The Ides of March (March 15) may be the single greatest catalyst in Roman history. Many remember the Ides of March because it was the day Brutus betrayed Caesar, but you may not know what led to the event, or how Rome would be shaped afterward.
Caesar left Rome at a young age, due to political reasons, and joined the military. He was an exceedingly good soldier, and earned a reputation for being a fierce leader. He later studied and became a great public speaker and politician. Due to political issues he began his notorious conquest of Gaul, in which he was very successful, and grew famous as an outstanding general.
He was ordered to return to Rome, because the senate believed he was gaining too much power. Caesar obliged, but returned to Rome with his army behind him. The senate feared for their lives and fled Rome.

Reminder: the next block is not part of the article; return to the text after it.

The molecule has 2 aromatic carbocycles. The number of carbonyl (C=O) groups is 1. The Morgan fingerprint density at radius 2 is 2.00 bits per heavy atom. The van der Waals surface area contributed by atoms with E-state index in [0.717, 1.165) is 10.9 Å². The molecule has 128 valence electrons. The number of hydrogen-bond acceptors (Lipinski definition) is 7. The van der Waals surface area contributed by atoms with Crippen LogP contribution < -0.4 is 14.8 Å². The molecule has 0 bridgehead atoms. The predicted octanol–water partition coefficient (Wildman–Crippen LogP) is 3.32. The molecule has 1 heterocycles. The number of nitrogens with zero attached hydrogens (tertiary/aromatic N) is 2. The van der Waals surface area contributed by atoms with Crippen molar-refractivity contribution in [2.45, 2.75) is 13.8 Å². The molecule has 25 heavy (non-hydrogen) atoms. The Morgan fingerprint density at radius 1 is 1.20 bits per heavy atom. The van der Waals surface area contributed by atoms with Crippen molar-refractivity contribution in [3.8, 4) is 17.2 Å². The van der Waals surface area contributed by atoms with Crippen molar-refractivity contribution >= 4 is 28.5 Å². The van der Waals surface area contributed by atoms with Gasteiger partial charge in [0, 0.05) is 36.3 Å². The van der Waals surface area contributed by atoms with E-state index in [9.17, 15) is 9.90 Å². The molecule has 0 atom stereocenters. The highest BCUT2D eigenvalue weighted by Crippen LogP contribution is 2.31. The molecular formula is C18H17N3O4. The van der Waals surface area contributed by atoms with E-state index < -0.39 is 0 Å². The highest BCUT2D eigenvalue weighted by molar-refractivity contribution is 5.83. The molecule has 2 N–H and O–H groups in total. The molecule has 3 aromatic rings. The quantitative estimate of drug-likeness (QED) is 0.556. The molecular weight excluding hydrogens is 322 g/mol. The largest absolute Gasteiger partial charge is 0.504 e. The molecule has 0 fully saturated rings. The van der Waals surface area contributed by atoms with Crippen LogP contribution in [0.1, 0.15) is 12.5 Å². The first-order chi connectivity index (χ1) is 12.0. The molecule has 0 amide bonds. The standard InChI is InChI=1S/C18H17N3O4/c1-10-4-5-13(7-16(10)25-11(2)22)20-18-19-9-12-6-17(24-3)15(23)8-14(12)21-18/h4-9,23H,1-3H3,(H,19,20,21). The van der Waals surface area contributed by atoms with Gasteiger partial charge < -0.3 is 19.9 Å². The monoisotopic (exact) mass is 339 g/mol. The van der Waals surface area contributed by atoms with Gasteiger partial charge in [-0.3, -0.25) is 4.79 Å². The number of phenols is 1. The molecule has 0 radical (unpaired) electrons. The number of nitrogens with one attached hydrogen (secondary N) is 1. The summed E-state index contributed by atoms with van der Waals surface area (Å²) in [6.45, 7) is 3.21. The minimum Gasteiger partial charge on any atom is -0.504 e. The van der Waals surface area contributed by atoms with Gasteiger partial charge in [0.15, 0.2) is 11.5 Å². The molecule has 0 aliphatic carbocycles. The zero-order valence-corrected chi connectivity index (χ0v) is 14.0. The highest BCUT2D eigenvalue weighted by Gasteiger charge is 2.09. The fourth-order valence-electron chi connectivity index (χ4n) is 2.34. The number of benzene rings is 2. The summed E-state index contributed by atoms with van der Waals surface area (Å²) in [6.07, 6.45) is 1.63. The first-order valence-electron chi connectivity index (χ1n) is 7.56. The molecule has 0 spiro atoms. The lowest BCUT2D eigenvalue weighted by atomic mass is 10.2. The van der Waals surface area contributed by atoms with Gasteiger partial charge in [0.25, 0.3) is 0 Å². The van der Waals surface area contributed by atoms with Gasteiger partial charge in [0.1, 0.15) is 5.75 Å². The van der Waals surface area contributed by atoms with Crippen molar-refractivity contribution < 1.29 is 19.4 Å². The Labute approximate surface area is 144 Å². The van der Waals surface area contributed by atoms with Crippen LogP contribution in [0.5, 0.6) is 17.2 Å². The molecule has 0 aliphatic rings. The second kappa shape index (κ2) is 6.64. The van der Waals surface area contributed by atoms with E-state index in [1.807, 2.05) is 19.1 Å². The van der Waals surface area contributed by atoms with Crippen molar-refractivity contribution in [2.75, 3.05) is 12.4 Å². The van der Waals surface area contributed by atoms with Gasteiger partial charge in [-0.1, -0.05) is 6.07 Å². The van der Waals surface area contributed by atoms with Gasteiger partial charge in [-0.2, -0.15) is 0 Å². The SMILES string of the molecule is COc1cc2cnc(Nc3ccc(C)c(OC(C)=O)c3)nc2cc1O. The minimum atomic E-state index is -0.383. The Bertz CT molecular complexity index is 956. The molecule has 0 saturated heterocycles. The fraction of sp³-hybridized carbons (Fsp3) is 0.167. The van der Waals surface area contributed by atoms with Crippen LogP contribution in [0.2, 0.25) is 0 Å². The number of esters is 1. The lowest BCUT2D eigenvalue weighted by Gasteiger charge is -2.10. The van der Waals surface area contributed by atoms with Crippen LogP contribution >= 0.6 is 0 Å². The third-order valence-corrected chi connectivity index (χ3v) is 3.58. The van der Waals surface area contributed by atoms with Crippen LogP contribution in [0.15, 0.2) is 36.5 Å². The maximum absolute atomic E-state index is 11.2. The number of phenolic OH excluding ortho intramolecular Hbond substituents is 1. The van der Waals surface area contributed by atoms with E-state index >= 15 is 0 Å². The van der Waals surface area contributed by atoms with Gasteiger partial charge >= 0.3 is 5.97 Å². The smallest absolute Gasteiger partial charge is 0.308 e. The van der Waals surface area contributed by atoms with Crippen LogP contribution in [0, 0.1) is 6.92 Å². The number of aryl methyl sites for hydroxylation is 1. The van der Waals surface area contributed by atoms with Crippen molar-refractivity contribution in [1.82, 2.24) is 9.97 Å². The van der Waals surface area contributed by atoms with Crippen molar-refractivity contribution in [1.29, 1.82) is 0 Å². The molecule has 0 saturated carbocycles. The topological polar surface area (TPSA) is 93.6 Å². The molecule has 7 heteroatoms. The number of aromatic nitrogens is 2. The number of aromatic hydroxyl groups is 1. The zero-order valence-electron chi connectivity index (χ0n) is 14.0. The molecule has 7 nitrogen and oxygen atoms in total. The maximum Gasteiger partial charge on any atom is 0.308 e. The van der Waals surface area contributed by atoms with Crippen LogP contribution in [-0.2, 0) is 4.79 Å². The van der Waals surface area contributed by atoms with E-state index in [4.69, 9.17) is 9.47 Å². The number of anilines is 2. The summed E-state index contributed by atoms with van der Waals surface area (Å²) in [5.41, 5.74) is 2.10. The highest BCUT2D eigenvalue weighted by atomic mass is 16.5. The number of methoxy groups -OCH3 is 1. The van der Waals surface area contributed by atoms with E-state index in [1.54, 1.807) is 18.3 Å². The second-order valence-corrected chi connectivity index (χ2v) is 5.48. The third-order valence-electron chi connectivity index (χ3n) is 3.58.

Caesar was elected dictator of Rome in 48 BC. He made drastic changes to Rome politically and culturally. He reorganized local government, the calendar, relieved debt, and expanded the senate. He spread wealth as well, which the poor people of Rome praised him for. However in doing so he was also granting himself vast amounts of power.
Senators saw the growth of power and feared Caesar we making Rome into a monarchy, with himself set to be king. This led to his eventual assassination by members of the Senate, led by Marcus Junius Brutus and Gaius Cassius Longinus. The words ‘Et tu Brute?’ (And you Brutus?) are often quoted as his last words to his friend, Brutus. In fact, they were made popular by Shakespeare’s play, named for Caesar, and there is no evidence that he actually said them.
Caesar was seen as a champion of the poor, so this act led to more unrest in the empire. Gaius Octavius, a relative of Caesar’s, retaliated against his conspirators with the help of the Roman citizens who loved Caesar, and gained power. He was then named the first emperor of Rome. This is seen as the end of the Roman Republic, and the beginning of the Roman Empire, which would last for four hundred years.